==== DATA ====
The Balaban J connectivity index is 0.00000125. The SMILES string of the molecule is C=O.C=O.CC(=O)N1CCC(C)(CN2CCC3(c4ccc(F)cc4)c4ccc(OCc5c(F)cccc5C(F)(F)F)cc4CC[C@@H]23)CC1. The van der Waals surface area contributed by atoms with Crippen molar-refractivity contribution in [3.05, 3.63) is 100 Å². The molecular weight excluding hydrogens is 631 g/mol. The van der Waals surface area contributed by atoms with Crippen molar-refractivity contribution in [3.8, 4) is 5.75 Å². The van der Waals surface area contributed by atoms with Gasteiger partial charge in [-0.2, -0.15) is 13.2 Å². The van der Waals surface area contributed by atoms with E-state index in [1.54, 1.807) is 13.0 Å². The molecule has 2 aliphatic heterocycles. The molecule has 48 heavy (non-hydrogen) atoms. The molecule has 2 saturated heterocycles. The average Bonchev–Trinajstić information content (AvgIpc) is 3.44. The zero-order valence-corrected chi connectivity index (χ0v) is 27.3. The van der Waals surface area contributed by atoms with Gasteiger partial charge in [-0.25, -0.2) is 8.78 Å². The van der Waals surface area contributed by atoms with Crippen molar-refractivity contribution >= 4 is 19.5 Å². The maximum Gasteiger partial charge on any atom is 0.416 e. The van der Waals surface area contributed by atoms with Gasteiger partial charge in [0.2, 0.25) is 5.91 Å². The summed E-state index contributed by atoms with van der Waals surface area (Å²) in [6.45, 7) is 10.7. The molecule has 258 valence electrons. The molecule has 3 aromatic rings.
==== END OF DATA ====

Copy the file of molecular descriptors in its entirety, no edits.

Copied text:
The Balaban J connectivity index is 0.00000125. The SMILES string of the molecule is C=O.C=O.CC(=O)N1CCC(C)(CN2CCC3(c4ccc(F)cc4)c4ccc(OCc5c(F)cccc5C(F)(F)F)cc4CC[C@@H]23)CC1. The van der Waals surface area contributed by atoms with Crippen molar-refractivity contribution in [3.05, 3.63) is 100 Å². The molecular weight excluding hydrogens is 631 g/mol. The van der Waals surface area contributed by atoms with Crippen molar-refractivity contribution in [3.8, 4) is 5.75 Å². The van der Waals surface area contributed by atoms with Gasteiger partial charge in [-0.2, -0.15) is 13.2 Å². The van der Waals surface area contributed by atoms with E-state index in [1.54, 1.807) is 13.0 Å². The molecule has 2 aliphatic heterocycles. The molecule has 48 heavy (non-hydrogen) atoms. The molecule has 2 saturated heterocycles. The average Bonchev–Trinajstić information content (AvgIpc) is 3.44. The zero-order valence-corrected chi connectivity index (χ0v) is 27.3. The van der Waals surface area contributed by atoms with Gasteiger partial charge in [-0.25, -0.2) is 8.78 Å². The van der Waals surface area contributed by atoms with Crippen molar-refractivity contribution >= 4 is 19.5 Å². The maximum Gasteiger partial charge on any atom is 0.416 e. The van der Waals surface area contributed by atoms with Gasteiger partial charge in [0.2, 0.25) is 5.91 Å². The summed E-state index contributed by atoms with van der Waals surface area (Å²) in [6.45, 7) is 10.7. The molecule has 258 valence electrons. The molecule has 3 aromatic rings.